CRISPR is Helping Dogs with Muscular Dystrophy and Young Boys Could be Next

Researchers have shown that a new gene-editing treatment stops Duchenne muscular dystrophy in dogs.

Duchenne muscular dystrophy (DMD) is a devastating illness that affects about one in 5,000 boys. It is caused by various combinations of coding errors in the large gene that is responsible for the production of the protein dystrophin. Dystrophin is largely located in the skeletal and heart muscles, but some is also present in nerve cells in the brain. In muscle cells, the protein is part of a protein complex that strengthens muscle fibers and protects muscles from injury by connecting the cytoskeleton of the cell with the extracellular matrix. In nerve cells, dystrophin is thought to play a role in the structure and function of synapses.

Boys with DMD do not produce dystrophin. They experience progressive muscle weakness and wasting (atrophy) and a heart condition called dilated cardiomyopathy. As a result, they lose the ability to walk and eventually die of heart failure. There is currently no cure for the disease.

Because DMD is caused due to problems with genetic coding, there has been great interest in the development of a gene therapy as a cure. The challenge has been the very large size of the gene involved, which makes it difficult to transport using viruses. In addition, more than 3,000 different mutations can cause muscular dystrophy.

Researchers at the University of Texas Southwestern Medical Center have used Clustered Regularly Interspaced Short Palindromic Repeats (CRISPR) gene-editing technology to cure DMD in dogs. They reported their latest results at a recent conference at the National Institutes of Health.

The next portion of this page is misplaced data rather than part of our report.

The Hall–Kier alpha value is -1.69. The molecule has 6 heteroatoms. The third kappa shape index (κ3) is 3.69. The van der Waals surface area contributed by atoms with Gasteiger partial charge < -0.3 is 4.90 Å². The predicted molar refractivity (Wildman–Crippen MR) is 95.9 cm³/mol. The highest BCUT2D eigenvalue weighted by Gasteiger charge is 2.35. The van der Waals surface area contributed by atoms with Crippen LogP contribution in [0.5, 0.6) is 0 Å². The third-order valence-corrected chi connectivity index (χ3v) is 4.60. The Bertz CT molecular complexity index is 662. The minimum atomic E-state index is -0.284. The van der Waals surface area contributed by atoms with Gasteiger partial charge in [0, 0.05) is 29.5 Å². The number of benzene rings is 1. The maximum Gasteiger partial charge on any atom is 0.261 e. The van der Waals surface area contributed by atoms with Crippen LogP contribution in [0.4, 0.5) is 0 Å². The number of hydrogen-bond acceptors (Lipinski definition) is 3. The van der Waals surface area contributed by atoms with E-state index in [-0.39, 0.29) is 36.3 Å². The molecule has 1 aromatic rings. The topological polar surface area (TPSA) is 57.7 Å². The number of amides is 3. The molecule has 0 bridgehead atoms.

The researchers developed guided ribonucleic acids (RNAs) that deliver the edited Cas9 enzyme to 12 designated splice sites, avoiding editing at undesired locations. The sites were chosen because they are “hot spots” along the dystrophin gene where up to 60 percent of the disease-causing mutations occur; it is a practical way to treat many mutations at one time with a single edit.

The team previously corrected a single gene mutation that caused DMD in mice. In their latest study, dogs were bred to have DMD. The CRISPR-based treatment was infused into the bloodstreams of one-month-old puppies. The guided RNAs reached the targeted muscle cells and correctly edited the dystrophin gene, providing “striking” results, according to the scientists.

The research is supported by the biotech company Exonics, which was started by the patient advocacy group CureDuchenne in 2017 and has raised more than $40 million. The success in such large mammals as dogs, suggests that the gene editing technology may also be effective in humans. The initial focus is on the exon 51 region of the dystrophin gene, which if repaired could help approximately 13% of DMD patients, and investigation of potential side effects.


Nigel Walker

Mr. Walker is the founder and managing director of That’s Nice LLC, a research-driven marketing agency with 20 years dedicated to life sciences. Nigel harnesses the strategic capabilities of Nice Insight, the research arm of That’s Nice, to help companies communicate science-based visions to grow their businesses. Mr. Walker earned a bachelor’s degree in graphic design with honors from London College of Communication, University of the Arts London, England.